Home > Uncategorized > If Adverse DNA Test Results Do Not Change Personal Habits Why Do WE Think that Standardized Test Results Would Change Schools?

If Adverse DNA Test Results Do Not Change Personal Habits Why Do WE Think that Standardized Test Results Would Change Schools?

August 28, 2017

I read an article earlier this month by AP science writer Malcolm Ritter titled “Science Says DNA Test Results May Not Change Health Habits”. To those of a scientific bent, this flies in the face of logic and reason. If one was told that their DNA pre-disposed them to a disease, why wouldn’t they eat healthier foods, exercise more regularly, and do everything possible to avoid exacerbating the likelihood of illness? It seems that NOT changing ones habits is in keeping with the findings of several researchers:

Last year, researchers published an analysis that combined 18 studies of people who got doctor-ordered DNA test results about disease risks. None involved direct-to-consumer tests; participants were drawn mostly from medical clinics or elsewhere. Eight of the 18 studies were done in the United States.

The result? Getting the DNA information produced no significant effect on diet, physical activity, drinking alcohol, quitting smoking, sun protection or attendance at disease-screening programs.

That fits with other results showing that, on balance, getting the information “has little if any impact on changing routine or habitual behaviors,” said psychologist Theresa Marteau of Britain’s Cambridge University, a study author.

I read this finding and immediately saw a link to public education policy, where “reformers” and politicians seem to believe that presenting adverse test results will naturally compel schools to change their “bad habits”. But the “reformers” and politicians’ diagnosis of “bad habits” focuses on “overpaid union teachers”, over-regulation, and the requirement that children attend the schools in their zip code and they offer their remedies accordingly. As anyone who’s worked in multiple districts knows, however, it is the students whose “habits” need to change. And as anyone who understands the impact of poverty on the life of a child realizes, it is exceedingly difficult to change habits of mind with an empty stomach and without a roof over ones head. In the end, the “habits” we need to change if we want to change the habits of teachers and students is the “habit of mind” that compels us to believe that there is a cheap, fast, and easy solution to the problems brought on by poverty.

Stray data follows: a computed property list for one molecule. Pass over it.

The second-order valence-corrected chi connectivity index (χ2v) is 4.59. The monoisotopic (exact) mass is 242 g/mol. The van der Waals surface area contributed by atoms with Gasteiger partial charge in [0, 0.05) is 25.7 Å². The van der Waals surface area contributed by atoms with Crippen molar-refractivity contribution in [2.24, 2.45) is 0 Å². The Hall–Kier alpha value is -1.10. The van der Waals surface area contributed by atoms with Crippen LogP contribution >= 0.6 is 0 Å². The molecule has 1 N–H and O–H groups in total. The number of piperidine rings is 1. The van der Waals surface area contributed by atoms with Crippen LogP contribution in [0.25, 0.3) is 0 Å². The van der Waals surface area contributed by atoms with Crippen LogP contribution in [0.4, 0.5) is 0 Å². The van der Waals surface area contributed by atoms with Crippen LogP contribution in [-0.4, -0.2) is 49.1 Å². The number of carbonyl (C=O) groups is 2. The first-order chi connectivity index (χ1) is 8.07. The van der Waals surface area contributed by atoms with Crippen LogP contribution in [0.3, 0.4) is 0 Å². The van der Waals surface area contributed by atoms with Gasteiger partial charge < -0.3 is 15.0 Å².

And to stretch this metaphor a little further, unlike human DNA it is possible to change policy DNA and  the operational DNA of public schools. For example, we could:

  • Abandon grade levels based on age
  • Replace summative assessments with formative assessments
  • Emphasize mastery of material over attaining a “passing” grade
  • Offer educational programming year-round and all day
  • Emphasize collaboration and compassion over competition and comparing
  • Divert the money used to provide incentives for businesses to help parents earn a living wage
  • Acknowledge that poverty is the underlying problem of most societal ills, and that poverty could be eliminated through the redistribution of wealth

The abandonment of the factory model for schools and the establishment of a fair, progressive system of taxation are probably both beyond the capacity of our policy makers today. But if we can conceive of such a change it seems to me we could make it happen.

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